All Articles A Win-Win-Win: 5 Tips For Building a Corporate-Nonprofit Partnership That Works

A Win-Win-Win: 5 Tips For Building a Corporate-Nonprofit Partnership That Works

8 min read

Joey Li can still remember the moment in middle school when he developed an interest in chemistry. “We had a career day and someone came in to make liquid nitrogen ice cream for us,” Li recalls. From that moment, Li was sold on science.  

Decades later, the tables are turned. Li — now a product manager in the Bay Area — is the professional who is visiting classrooms to share his love of science with students. And it’s the first- and second-graders he’s interacting with who are transformed by the experience. 

“At the end of the year, it’s touching to see the handwritten thank you letters,” Li explains. “You realize, ‘Oh, that kid who didn’t seem to listen actually enjoyed our lessons.’”

Li isn’t alone in helping with hands-on science lessons in the classroom. Instead, he is part of a much larger, three-way partnership between KLA — the semiconductor equipment company where Li got his start — the nonprofit organization Science is Elementary and the Alexander Rose Elementary School, a public school in Milpitas, Calif. 

It’s a relationship that Li describes as a “win-win-win,” and it’s one that offers valuable lessons for how companies can work together with nonprofits to serve the community while fostering employee engagement. Here are five tips for companies building partnerships with nonprofits, based on interviews with stakeholders at KLA, SiE and Rose Elementary.

Tip 1: Let the partnership vision emerge from the employees. But back that vision up with company resources and leadership. Employees need to feel invested in the cause that they’re supporting, but companies can provide vital infrastructure — whether it’s coordination of volunteers, funding, promotion, or assistance with strategy — that strengthens the partnership.

KLA’s partnership with SiE began as a series of organic conversations in the breakroom. Li had been volunteering with SiE at a local school on his own, and his colleagues began inquiring about what he was up to. “I’d bring back the materials [from SiE sessions], such as Popsicle stick bridges. And people would ask me about that,” Li recalls. Intrigued, Li’s colleagues began to tag along to volunteer with SiE in classrooms. 

The partnership really took off when Li took the project to KLA’s leadership. He began recruiting from among the company’s thousands of employees. KLA leaders put Li in touch with the KLA Foundation, and together with SiE, they began to design a more formal program to leverage KLA resources to benefit Rose Elementary. That meant creating an operational plan to determine which grades would be served and how many volunteers would be involved.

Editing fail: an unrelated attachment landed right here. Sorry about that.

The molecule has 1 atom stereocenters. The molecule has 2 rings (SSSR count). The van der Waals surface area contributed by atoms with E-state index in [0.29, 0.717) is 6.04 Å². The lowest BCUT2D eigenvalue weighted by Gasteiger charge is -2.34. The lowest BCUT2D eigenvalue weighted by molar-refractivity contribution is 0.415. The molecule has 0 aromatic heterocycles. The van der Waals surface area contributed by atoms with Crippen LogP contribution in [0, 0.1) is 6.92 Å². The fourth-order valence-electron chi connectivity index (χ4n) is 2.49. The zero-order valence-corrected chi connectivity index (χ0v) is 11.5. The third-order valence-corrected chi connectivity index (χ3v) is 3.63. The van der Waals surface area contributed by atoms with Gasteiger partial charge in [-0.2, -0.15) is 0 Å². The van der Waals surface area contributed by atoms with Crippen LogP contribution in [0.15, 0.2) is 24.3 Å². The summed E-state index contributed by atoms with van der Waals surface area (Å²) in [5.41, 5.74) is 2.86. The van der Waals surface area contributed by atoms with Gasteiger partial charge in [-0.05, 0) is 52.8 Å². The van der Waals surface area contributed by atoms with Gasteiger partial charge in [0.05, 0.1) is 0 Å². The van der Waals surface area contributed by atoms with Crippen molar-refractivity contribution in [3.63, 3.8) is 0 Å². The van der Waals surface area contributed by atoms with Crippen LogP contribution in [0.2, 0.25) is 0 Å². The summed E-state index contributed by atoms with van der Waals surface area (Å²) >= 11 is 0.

The KLA Foundation provided essential support and committed funding for the project through a grant to SiE. Li describes that money as “a general hunting license” that enabled SiE to begin working at Rose Elementary while demonstrating to employees that KLA was fully behind them. The KLA Foundation continues to fund this partnership and has since significantly increased its support for Science is Elementary.

Tip 2: Make sure the partner organization is a good fit for your company’s priorities. That means thinking strategically about geographic location, values and priorities. Companies shouldn’t try to reorient their priorities to accommodate all employee requests to develop partnerships with nonprofits. But having a clear sense of what factors are most important when deciding to invest in a partnership will go a long way toward making the partnership both effective and successful.

Partnering with SiE was a no-brainer for the KLA Foundation. SiE aligns with one of the foundation’s existing funding priorities: STEM education. It reflects the foundation’s commitment to diversity, equity and inclusion because KLA employees are volunteering at a Title I school, a designation applied to schools that disproportionately serve students that qualify for free and reduced lunch. KLA employees were already engaged with SiE before the formal partnership began. And it is local, with volunteering occurring in the hometown of KLA’s corporate headquarters.

As Jen McCollum, KLA Foundation lead put it, “Science is Elementary fits into so many different buckets” that the foundation prioritizes and focuses its investments.

Tip 3: Recognize and honor different motivations that compel employee involvement. Provide opportunities for employees to act on those motivations through the partnership. Meeting employees where they are and working with them to cultivate opportunities to realize their interests can strengthen a partnership — and employee engagement.